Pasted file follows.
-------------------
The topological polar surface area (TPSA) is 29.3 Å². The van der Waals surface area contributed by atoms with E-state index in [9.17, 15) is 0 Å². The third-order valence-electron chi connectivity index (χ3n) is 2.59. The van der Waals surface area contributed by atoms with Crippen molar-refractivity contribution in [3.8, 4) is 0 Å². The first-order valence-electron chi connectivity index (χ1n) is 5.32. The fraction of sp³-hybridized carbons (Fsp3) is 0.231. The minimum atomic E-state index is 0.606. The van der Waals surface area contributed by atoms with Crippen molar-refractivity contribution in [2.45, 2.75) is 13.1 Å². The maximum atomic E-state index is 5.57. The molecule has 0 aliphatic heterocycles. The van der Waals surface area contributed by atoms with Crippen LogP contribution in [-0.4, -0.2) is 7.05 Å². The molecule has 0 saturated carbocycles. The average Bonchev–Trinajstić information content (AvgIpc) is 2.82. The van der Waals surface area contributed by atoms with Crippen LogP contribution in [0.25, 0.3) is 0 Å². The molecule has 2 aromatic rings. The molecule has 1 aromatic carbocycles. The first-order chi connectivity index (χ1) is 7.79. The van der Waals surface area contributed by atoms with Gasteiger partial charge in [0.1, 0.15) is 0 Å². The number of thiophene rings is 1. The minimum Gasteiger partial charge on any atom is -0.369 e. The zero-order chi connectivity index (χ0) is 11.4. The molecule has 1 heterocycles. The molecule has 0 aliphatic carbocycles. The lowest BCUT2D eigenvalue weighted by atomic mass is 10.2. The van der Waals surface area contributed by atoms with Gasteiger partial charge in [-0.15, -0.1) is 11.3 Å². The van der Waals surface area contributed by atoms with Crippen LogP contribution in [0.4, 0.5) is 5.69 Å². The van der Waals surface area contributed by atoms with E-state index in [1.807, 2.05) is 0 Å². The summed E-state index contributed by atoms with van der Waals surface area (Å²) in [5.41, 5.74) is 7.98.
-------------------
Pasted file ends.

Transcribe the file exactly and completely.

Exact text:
The topological polar surface area (TPSA) is 29.3 Å². The van der Waals surface area contributed by atoms with E-state index in [9.17, 15) is 0 Å². The third-order valence-electron chi connectivity index (χ3n) is 2.59. The van der Waals surface area contributed by atoms with Crippen molar-refractivity contribution in [3.8, 4) is 0 Å². The first-order valence-electron chi connectivity index (χ1n) is 5.32. The fraction of sp³-hybridized carbons (Fsp3) is 0.231. The minimum atomic E-state index is 0.606. The van der Waals surface area contributed by atoms with Crippen molar-refractivity contribution in [2.45, 2.75) is 13.1 Å². The maximum atomic E-state index is 5.57. The molecule has 0 aliphatic heterocycles. The van der Waals surface area contributed by atoms with Crippen LogP contribution in [-0.4, -0.2) is 7.05 Å². The molecule has 0 saturated carbocycles. The average Bonchev–Trinajstić information content (AvgIpc) is 2.82. The van der Waals surface area contributed by atoms with Crippen LogP contribution in [0.25, 0.3) is 0 Å². The molecule has 2 aromatic rings. The molecule has 1 aromatic carbocycles. The first-order chi connectivity index (χ1) is 7.79. The van der Waals surface area contributed by atoms with Gasteiger partial charge in [0.1, 0.15) is 0 Å². The number of thiophene rings is 1. The minimum Gasteiger partial charge on any atom is -0.369 e. The zero-order chi connectivity index (χ0) is 11.4. The molecule has 1 heterocycles. The molecule has 0 aliphatic carbocycles. The lowest BCUT2D eigenvalue weighted by atomic mass is 10.2. The van der Waals surface area contributed by atoms with Gasteiger partial charge in [-0.15, -0.1) is 11.3 Å². The van der Waals surface area contributed by atoms with Crippen LogP contribution in [0.4, 0.5) is 5.69 Å². The van der Waals surface area contributed by atoms with E-state index in [1.807, 2.05) is 0 Å². The summed E-state index contributed by atoms with van der Waals surface area (Å²) in [5.41, 5.74) is 7.98.